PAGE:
It’s an undeniable problem. Many IT sites lack uniform access to unstructured data locked away in ECMSes (enterprise content management systems), workflow software, and other repositories. Data in these systems is frequently accessible only through the vendors’ proprietary interfaces, and so federating it is difficult.
Search engines do a terrific job of federating search access, but they merely provide read access. For plenary access, sites need a product that not only locates content but can add, modify, delete, and manage data items through a uniform interface.
IBM’s WebSphere IICE (Information Integrator Content Edition) v. 8.3 provides just this capability for ECMSes from IBM itself (DB2 Content Manager, WebSphere Portal Document Manager, and Lotus Notes), IBM’s recently acquired FileNet (P8), Documentum Content Server, Open Text Livelink, Stellent Content Server, and Interwoven Team Suite, among others. IICE also provides read-only access to IBM DB2 and Oracle databases, as well as DBMSes that can connect through other IBM products.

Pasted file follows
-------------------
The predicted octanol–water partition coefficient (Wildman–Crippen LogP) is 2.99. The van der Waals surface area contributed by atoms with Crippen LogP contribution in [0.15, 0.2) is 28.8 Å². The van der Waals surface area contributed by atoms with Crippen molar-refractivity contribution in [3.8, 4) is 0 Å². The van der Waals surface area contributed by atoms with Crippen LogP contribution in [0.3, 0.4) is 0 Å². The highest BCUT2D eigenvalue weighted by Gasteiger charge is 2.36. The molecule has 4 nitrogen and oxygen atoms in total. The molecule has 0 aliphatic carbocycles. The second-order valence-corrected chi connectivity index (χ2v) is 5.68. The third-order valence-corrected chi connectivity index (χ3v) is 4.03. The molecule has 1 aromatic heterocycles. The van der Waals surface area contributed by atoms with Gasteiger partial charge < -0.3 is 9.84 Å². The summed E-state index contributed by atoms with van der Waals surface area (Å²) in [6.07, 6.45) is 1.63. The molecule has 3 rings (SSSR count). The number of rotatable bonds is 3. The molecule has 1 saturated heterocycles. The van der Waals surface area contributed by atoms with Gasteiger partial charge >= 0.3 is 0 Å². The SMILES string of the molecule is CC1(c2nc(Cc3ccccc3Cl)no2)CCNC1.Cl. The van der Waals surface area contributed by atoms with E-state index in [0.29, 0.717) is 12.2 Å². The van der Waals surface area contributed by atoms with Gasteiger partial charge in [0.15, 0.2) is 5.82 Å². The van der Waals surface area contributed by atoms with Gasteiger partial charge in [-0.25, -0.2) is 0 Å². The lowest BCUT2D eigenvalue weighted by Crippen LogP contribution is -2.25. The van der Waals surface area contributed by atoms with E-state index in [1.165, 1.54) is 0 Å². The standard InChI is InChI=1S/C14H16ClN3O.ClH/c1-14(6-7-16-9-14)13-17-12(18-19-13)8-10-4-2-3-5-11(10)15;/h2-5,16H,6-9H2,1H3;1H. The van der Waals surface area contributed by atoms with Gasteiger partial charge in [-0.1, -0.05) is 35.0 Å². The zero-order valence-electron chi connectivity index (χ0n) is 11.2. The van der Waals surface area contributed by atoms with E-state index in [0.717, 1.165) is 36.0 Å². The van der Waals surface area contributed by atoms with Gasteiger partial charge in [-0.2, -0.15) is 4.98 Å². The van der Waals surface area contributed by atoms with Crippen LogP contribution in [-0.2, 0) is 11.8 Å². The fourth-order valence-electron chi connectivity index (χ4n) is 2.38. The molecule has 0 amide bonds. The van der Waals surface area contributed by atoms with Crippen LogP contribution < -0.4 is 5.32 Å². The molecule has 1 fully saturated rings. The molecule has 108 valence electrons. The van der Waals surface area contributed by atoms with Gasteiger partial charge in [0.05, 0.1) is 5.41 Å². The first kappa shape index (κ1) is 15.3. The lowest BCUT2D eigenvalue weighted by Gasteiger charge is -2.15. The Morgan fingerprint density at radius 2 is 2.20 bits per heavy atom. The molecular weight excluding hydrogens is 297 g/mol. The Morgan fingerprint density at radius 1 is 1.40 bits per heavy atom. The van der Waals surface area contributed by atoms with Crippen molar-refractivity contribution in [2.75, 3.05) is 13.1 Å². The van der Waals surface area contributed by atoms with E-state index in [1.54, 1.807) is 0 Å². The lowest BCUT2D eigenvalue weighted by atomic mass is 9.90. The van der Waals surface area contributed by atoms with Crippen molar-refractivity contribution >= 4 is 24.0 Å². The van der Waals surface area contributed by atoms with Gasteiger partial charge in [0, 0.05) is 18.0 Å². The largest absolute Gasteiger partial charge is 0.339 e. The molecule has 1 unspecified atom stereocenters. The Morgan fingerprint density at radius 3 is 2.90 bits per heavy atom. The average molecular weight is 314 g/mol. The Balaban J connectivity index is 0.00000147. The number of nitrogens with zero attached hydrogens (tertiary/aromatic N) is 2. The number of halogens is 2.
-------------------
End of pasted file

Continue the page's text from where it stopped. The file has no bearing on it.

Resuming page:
Because of the complexity of setting up substantial content repositories on multiple platforms for testing purposes, I reviewed IICE at IBM’s site — so this review isn’t hands-on in the traditional sense. Nonetheless, I got a good sense of the features and benefits, and it is clear that IICE is a robust and expansive solution. I was impressed with IICE’s capabilities, but was taken aback by its hefty price tag and disappointed that it doesn’t integrate with more systems.
IICE is generally deployed in conjunction with IBM’s other information and data management solutions. However, it is just as comfortable being a stand-alone package. In the former configurations, IICE serves either as a front end to an ECMS or as a middle layer between users and back-end systems containing unstructured data.